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Skill Overview

What is directionality?

Directionality refers to the way written text is organized.  The student's ability to hold a book properly, identify the top and bottom, follow the text from left to right, identify the first word and the last word, and track from word to word, and from one line to the next are all important skills needed for fluent reading. 

What tasks should students be able to demonstrate to indicate mastery of this skill?

  • Hold a book with proper position (upright, top to bottom and front to back)

  • Identify where to start and stop reading on a page

  • Turn pages in proper sequence

  • Follow words from left to right and from one to the next

  • Track text from one line to the next

 

Why is understanding directionality important to reading?

A student's ability to appropriately handle books and to navigate through text indicates an understanding that text is organized in a sequential way. Directionality supports comprehension by providing an understanding of how text works so that students can focus on gaining information from the text.

What diagnostic can be used to determine if there are deficits in understanding concepts of print?

Structured Literacy Tools

To Mastery

Systematic and Explicit

Sequential and Cumulative

Modeling is the best way to teach directionality.  When reading aloud to students,

  • point out to students the first/last word on a page, punctuation, and sentence structure;

  • use a pointer or finger to model directionality skills, such as top to bottom, left-to-right progression, word by word tracking and the return sweep.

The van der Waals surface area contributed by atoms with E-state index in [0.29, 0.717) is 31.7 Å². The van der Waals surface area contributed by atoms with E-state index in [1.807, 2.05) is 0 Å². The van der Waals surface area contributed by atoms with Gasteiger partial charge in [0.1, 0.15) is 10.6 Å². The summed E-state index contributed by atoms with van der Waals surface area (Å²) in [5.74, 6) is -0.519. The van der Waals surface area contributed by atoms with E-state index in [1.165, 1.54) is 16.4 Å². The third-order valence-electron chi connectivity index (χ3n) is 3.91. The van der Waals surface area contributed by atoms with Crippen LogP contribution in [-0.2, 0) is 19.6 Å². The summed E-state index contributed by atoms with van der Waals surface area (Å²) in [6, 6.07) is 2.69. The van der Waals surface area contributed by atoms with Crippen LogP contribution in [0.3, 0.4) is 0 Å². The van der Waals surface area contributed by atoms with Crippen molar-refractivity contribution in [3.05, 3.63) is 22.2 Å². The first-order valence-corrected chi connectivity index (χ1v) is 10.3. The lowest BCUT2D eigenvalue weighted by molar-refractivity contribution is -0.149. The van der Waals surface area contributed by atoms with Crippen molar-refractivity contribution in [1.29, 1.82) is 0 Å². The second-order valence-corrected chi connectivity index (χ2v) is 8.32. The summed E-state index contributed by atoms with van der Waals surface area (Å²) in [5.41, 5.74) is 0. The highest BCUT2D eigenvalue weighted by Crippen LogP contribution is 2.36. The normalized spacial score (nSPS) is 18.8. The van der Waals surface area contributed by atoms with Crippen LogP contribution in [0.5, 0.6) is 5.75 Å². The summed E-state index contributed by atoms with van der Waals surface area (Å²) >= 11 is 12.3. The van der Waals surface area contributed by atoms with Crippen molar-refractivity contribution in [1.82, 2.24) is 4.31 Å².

When students are exploring books independently, encourage them to track to practice these directionality skills.

When working with students, require students to track across pages using directionality skills, as these skills are the same with any type of printed documents.

Directionality can be taught as early as students begin interacting with books.  Directionality skills can be taught simultaneously and are typically taught and modeled when reading aloud with children in whole group, small groups, and individually.

The Concepts of Print continuum below organizes the cumulative progression of teaching students about how texts work. Once students know the basic parts of a book, they can begin learning how to navigate through the print of the book in the proper direction and focus on the message the print carries.

Mastery is achieved when students can independently demonstrate their understanding of and articulate directionality skills, punctuation, print constructs and can track print properly.

Practice Resources

Downloadable Files From BRI Resources
Downloadable Files From Literacy Partners

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